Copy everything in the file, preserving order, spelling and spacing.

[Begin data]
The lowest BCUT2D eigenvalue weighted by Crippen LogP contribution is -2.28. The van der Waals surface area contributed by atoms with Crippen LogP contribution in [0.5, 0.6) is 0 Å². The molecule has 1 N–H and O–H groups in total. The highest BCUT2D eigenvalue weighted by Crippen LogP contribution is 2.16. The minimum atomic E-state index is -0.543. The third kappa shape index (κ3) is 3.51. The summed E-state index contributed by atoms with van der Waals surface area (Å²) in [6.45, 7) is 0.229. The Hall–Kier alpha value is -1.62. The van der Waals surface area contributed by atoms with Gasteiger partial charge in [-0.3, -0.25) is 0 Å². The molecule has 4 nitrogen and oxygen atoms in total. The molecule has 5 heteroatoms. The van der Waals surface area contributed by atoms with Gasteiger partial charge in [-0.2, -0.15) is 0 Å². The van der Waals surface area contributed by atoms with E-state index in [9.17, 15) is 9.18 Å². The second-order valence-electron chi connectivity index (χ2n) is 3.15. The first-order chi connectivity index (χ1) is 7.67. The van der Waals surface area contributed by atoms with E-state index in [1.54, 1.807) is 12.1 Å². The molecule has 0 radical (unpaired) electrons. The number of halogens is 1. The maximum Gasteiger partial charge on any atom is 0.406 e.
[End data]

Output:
The lowest BCUT2D eigenvalue weighted by Crippen LogP contribution is -2.28. The van der Waals surface area contributed by atoms with Crippen LogP contribution in [0.5, 0.6) is 0 Å². The molecule has 1 N–H and O–H groups in total. The highest BCUT2D eigenvalue weighted by Crippen LogP contribution is 2.16. The minimum atomic E-state index is -0.543. The third kappa shape index (κ3) is 3.51. The summed E-state index contributed by atoms with van der Waals surface area (Å²) in [6.45, 7) is 0.229. The Hall–Kier alpha value is -1.62. The van der Waals surface area contributed by atoms with Gasteiger partial charge in [-0.3, -0.25) is 0 Å². The molecule has 4 nitrogen and oxygen atoms in total. The molecule has 5 heteroatoms. The van der Waals surface area contributed by atoms with Gasteiger partial charge in [-0.2, -0.15) is 0 Å². The van der Waals surface area contributed by atoms with E-state index in [9.17, 15) is 9.18 Å². The second-order valence-electron chi connectivity index (χ2n) is 3.15. The first-order chi connectivity index (χ1) is 7.67. The van der Waals surface area contributed by atoms with E-state index in [1.54, 1.807) is 12.1 Å². The molecule has 0 radical (unpaired) electrons. The number of halogens is 1. The maximum Gasteiger partial charge on any atom is 0.406 e.